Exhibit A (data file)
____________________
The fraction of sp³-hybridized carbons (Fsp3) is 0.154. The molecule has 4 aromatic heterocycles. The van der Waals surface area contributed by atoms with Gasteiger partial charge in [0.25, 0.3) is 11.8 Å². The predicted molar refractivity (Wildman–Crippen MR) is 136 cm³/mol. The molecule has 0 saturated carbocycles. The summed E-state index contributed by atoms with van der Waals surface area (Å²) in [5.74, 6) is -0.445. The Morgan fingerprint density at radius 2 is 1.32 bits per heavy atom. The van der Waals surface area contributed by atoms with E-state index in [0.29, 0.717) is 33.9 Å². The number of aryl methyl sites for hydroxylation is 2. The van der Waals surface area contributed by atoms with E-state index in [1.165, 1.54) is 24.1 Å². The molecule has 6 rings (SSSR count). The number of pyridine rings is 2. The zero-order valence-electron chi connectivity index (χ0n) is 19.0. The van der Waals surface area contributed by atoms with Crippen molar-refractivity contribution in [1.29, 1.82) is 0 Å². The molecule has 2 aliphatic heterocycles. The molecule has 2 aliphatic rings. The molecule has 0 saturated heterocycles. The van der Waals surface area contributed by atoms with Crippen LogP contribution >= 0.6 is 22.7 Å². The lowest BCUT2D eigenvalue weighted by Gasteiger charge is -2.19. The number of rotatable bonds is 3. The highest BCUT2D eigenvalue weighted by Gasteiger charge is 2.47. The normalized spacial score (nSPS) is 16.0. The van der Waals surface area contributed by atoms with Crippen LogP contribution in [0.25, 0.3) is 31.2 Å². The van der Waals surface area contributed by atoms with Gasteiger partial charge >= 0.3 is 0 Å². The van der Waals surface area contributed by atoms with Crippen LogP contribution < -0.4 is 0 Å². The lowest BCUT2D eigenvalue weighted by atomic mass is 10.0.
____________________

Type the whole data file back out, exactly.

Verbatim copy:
The fraction of sp³-hybridized carbons (Fsp3) is 0.154. The molecule has 4 aromatic heterocycles. The van der Waals surface area contributed by atoms with Gasteiger partial charge in [0.25, 0.3) is 11.8 Å². The predicted molar refractivity (Wildman–Crippen MR) is 136 cm³/mol. The molecule has 0 saturated carbocycles. The summed E-state index contributed by atoms with van der Waals surface area (Å²) in [5.74, 6) is -0.445. The Morgan fingerprint density at radius 2 is 1.32 bits per heavy atom. The van der Waals surface area contributed by atoms with E-state index in [0.29, 0.717) is 33.9 Å². The number of aryl methyl sites for hydroxylation is 2. The van der Waals surface area contributed by atoms with E-state index in [1.165, 1.54) is 24.1 Å². The molecule has 6 rings (SSSR count). The number of pyridine rings is 2. The zero-order valence-electron chi connectivity index (χ0n) is 19.0. The van der Waals surface area contributed by atoms with Crippen molar-refractivity contribution in [1.29, 1.82) is 0 Å². The molecule has 2 aliphatic heterocycles. The molecule has 2 aliphatic rings. The molecule has 0 saturated heterocycles. The van der Waals surface area contributed by atoms with Crippen LogP contribution >= 0.6 is 22.7 Å². The lowest BCUT2D eigenvalue weighted by Gasteiger charge is -2.19. The number of rotatable bonds is 3. The highest BCUT2D eigenvalue weighted by Gasteiger charge is 2.47. The normalized spacial score (nSPS) is 16.0. The van der Waals surface area contributed by atoms with Crippen LogP contribution in [0.25, 0.3) is 31.2 Å². The van der Waals surface area contributed by atoms with Gasteiger partial charge >= 0.3 is 0 Å². The van der Waals surface area contributed by atoms with Crippen LogP contribution < -0.4 is 0 Å². The lowest BCUT2D eigenvalue weighted by atomic mass is 10.0.